[NZLUG] Privacy server
nick.rout at gmail.com
Wed Jun 19 12:47:53 NZST 2013
On Tue, Jun 18, 2013 at 5:51 PM, Jim Cheetham <jim at gonzul.net> wrote:
> On Jun 18, 2013 5:12 PM, "Volker Kuhlmann" <hidden at paradise.net.nz> wrote:
> > On Tue 18 Jun 2013 16:09:31 NZST +1200, Jim Cheetham wrote:
> > > > One major thought is that one should *expect to* receive subpoenas
> > > > Police and GCSB within a day of the site going live, and be forced to
> > > > install arbitrary backdoor logging and MITM software.
> > >
> > > And with a careful setup procedure and a reasonable level of
> > > cross-checking, such an activity should be difficult to keep secret.
> > Hmm, I expect those requests to come with a clause "you will keep quiet
> > about this or we send you straight to jail". How do you plan to address
> > that?
> I am not aware of any such clause under NZ law; of course moving the
> paranoia-meter to the far side is possible when formulating scenarios, but
> the group needs to decide what practical response is needed.
I am not aware of any specific offence to disclose that you have had a
search warrant served on you, but if you alert the subject to the fact that
the Police/GCSB/WINZ/MOH/whoever are on to them, then you would seriously
risk a prosecution for attempting to pervert the course of justice which
has a maximum penalty of 7 years in the big house.
The Search and Surveillance Act 2012 is pretty new and is long and complex
and more intrusive into privacy than the previous stuff in the Summary
Proceedings, Misuse of Drugs and Crimes Acts. As I lawyer I certainly
haven't got my head around it completely yet. And that's before you even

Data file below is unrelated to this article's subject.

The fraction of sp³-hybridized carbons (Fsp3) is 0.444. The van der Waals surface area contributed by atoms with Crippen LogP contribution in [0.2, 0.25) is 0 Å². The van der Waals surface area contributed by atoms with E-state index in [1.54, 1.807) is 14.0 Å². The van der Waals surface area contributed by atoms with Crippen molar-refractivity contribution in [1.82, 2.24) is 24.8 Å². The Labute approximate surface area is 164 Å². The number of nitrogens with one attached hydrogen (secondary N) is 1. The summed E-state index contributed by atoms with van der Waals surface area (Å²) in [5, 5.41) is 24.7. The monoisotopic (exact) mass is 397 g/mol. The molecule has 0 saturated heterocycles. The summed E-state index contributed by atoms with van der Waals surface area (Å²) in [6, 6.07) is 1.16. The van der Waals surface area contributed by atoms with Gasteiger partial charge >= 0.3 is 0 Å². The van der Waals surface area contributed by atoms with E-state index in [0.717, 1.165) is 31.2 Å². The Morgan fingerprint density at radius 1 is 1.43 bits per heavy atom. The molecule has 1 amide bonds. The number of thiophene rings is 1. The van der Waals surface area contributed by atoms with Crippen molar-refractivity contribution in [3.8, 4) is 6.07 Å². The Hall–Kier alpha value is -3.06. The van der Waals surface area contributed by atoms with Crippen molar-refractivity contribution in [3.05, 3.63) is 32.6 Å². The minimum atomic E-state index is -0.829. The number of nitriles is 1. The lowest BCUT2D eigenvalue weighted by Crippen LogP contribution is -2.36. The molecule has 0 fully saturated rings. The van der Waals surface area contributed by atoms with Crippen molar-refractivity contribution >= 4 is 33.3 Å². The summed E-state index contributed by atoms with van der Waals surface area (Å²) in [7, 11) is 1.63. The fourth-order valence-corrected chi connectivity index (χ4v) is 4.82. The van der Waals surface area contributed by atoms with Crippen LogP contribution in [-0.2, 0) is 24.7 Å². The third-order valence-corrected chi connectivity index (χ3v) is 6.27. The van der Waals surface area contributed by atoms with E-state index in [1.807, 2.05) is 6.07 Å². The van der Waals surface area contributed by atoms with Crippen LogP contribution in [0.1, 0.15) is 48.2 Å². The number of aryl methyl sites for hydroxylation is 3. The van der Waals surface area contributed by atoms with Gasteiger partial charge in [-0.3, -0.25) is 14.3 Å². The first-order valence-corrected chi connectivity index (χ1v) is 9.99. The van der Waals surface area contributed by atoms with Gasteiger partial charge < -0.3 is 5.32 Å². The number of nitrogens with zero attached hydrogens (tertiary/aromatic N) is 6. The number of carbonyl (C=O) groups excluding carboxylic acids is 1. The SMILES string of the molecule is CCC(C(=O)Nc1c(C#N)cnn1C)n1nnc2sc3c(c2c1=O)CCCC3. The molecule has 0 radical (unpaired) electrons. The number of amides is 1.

get into the GCSB legislation which, as we all know, is currently being (or
has already been) changed.
> There is currently a technical hack to the US gag-orders; just tweet every
> day that you have not received any gag order; the moment you receive such
> an order, you cease being able to make the tweet.
> Of course 'they' would change their gag orders to clarify that you must
> lie, instead of asking that you remain silent. But it's all a big unknown,
> isn't it?
> Trust has to be assigned to the people and suppliers involved in the
> system; a good definition of exactly how much and how little trust is being
> assigned is needed. At some point you have to trust that the motherboard
> you purchased actually has the firmware/BIOS in it that you expected,
> because you don't have the tools to verify it anyway (actually there are
> some nice proof-of-concept attack BIOSs out there at the moment that
> subvert the whole machine silently).
> > Not keeping log files was permitted in the EU until relatively recently,
> I'm not aware of any such legal requirement to keep log files, I'm not an
> ISP or a communications provider and neither will this proposed server
> group be; it will be a private service for a tightly-defined set of people.
> > If NZ
> > doesn't have rules about it (yet?) it would be a bonus for staying
> > on-shore.
> Being on-shore (either of them) means that we have a chance of finding out
> when the rules change :-) before they bite anyone too hard. Shutting down
> the service might be a valid approach some day, but not trying, now?
> > In principle I am interested in such a service, and would support
> > establishing the feasibility of it.
> That's mostly what I'm asking at the moment, so thanks :-)
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